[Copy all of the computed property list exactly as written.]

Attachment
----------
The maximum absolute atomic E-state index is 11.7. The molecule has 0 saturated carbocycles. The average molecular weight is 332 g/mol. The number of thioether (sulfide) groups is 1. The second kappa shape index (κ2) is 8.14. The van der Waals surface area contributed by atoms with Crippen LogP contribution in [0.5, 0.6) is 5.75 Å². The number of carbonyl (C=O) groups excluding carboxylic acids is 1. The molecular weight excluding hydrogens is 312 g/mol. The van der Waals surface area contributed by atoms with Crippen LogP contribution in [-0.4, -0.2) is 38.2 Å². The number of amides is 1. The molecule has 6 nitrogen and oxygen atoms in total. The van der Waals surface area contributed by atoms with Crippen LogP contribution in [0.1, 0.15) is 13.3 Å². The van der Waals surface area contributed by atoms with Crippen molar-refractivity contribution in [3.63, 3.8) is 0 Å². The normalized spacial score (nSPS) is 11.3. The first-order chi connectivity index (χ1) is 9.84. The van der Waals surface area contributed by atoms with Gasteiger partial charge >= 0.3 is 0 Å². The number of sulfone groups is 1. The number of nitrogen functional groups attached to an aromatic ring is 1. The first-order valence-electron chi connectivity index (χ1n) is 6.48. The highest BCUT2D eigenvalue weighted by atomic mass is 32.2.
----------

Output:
The maximum absolute atomic E-state index is 11.7. The molecule has 0 saturated carbocycles. The average molecular weight is 332 g/mol. The number of thioether (sulfide) groups is 1. The second kappa shape index (κ2) is 8.14. The van der Waals surface area contributed by atoms with Crippen LogP contribution in [0.5, 0.6) is 5.75 Å². The number of carbonyl (C=O) groups excluding carboxylic acids is 1. The molecular weight excluding hydrogens is 312 g/mol. The van der Waals surface area contributed by atoms with Crippen LogP contribution in [-0.4, -0.2) is 38.2 Å². The number of amides is 1. The molecule has 6 nitrogen and oxygen atoms in total. The van der Waals surface area contributed by atoms with Crippen LogP contribution in [0.1, 0.15) is 13.3 Å². The van der Waals surface area contributed by atoms with Crippen molar-refractivity contribution in [3.63, 3.8) is 0 Å². The normalized spacial score (nSPS) is 11.3. The first-order chi connectivity index (χ1) is 9.84. The van der Waals surface area contributed by atoms with Gasteiger partial charge >= 0.3 is 0 Å². The number of sulfone groups is 1. The number of nitrogen functional groups attached to an aromatic ring is 1. The first-order valence-electron chi connectivity index (χ1n) is 6.48. The highest BCUT2D eigenvalue weighted by atomic mass is 32.2.